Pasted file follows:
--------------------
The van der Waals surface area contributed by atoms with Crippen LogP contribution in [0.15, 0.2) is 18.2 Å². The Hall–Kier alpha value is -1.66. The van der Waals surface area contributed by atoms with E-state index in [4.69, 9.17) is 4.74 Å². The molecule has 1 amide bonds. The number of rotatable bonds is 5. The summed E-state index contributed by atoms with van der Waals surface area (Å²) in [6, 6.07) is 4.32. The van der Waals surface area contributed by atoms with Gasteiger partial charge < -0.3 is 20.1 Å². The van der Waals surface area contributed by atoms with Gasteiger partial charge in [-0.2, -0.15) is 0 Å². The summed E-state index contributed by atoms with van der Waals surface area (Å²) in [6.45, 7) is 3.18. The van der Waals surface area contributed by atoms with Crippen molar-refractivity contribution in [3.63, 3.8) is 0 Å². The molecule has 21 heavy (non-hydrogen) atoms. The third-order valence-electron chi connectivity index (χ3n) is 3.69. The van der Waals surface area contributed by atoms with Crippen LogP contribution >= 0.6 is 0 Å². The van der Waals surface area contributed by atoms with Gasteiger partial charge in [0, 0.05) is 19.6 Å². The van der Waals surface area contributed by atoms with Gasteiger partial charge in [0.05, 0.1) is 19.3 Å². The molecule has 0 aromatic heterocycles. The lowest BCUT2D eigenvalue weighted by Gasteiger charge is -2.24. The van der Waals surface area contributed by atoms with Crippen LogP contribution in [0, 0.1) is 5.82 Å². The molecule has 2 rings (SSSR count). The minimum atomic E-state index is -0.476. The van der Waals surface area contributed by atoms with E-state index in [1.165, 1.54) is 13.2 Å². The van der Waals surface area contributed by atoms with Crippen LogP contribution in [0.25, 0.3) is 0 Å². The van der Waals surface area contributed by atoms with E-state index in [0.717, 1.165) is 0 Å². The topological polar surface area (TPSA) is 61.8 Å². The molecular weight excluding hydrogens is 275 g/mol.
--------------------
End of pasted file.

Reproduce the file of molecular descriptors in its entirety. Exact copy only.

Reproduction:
The van der Waals surface area contributed by atoms with Crippen LogP contribution in [0.15, 0.2) is 18.2 Å². The Hall–Kier alpha value is -1.66. The van der Waals surface area contributed by atoms with E-state index in [4.69, 9.17) is 4.74 Å². The molecule has 1 amide bonds. The number of rotatable bonds is 5. The summed E-state index contributed by atoms with van der Waals surface area (Å²) in [6, 6.07) is 4.32. The van der Waals surface area contributed by atoms with Gasteiger partial charge < -0.3 is 20.1 Å². The van der Waals surface area contributed by atoms with Gasteiger partial charge in [-0.2, -0.15) is 0 Å². The summed E-state index contributed by atoms with van der Waals surface area (Å²) in [6.45, 7) is 3.18. The van der Waals surface area contributed by atoms with Crippen molar-refractivity contribution in [3.63, 3.8) is 0 Å². The molecule has 21 heavy (non-hydrogen) atoms. The third-order valence-electron chi connectivity index (χ3n) is 3.69. The van der Waals surface area contributed by atoms with Crippen LogP contribution >= 0.6 is 0 Å². The van der Waals surface area contributed by atoms with Gasteiger partial charge in [0, 0.05) is 19.6 Å². The van der Waals surface area contributed by atoms with Gasteiger partial charge in [0.05, 0.1) is 19.3 Å². The molecule has 0 aromatic heterocycles. The lowest BCUT2D eigenvalue weighted by Gasteiger charge is -2.24. The van der Waals surface area contributed by atoms with Crippen LogP contribution in [0, 0.1) is 5.82 Å². The molecule has 2 rings (SSSR count). The minimum atomic E-state index is -0.476. The van der Waals surface area contributed by atoms with E-state index in [1.165, 1.54) is 13.2 Å². The van der Waals surface area contributed by atoms with Crippen LogP contribution in [0.25, 0.3) is 0 Å². The van der Waals surface area contributed by atoms with E-state index in [0.717, 1.165) is 0 Å². The topological polar surface area (TPSA) is 61.8 Å². The molecular weight excluding hydrogens is 275 g/mol.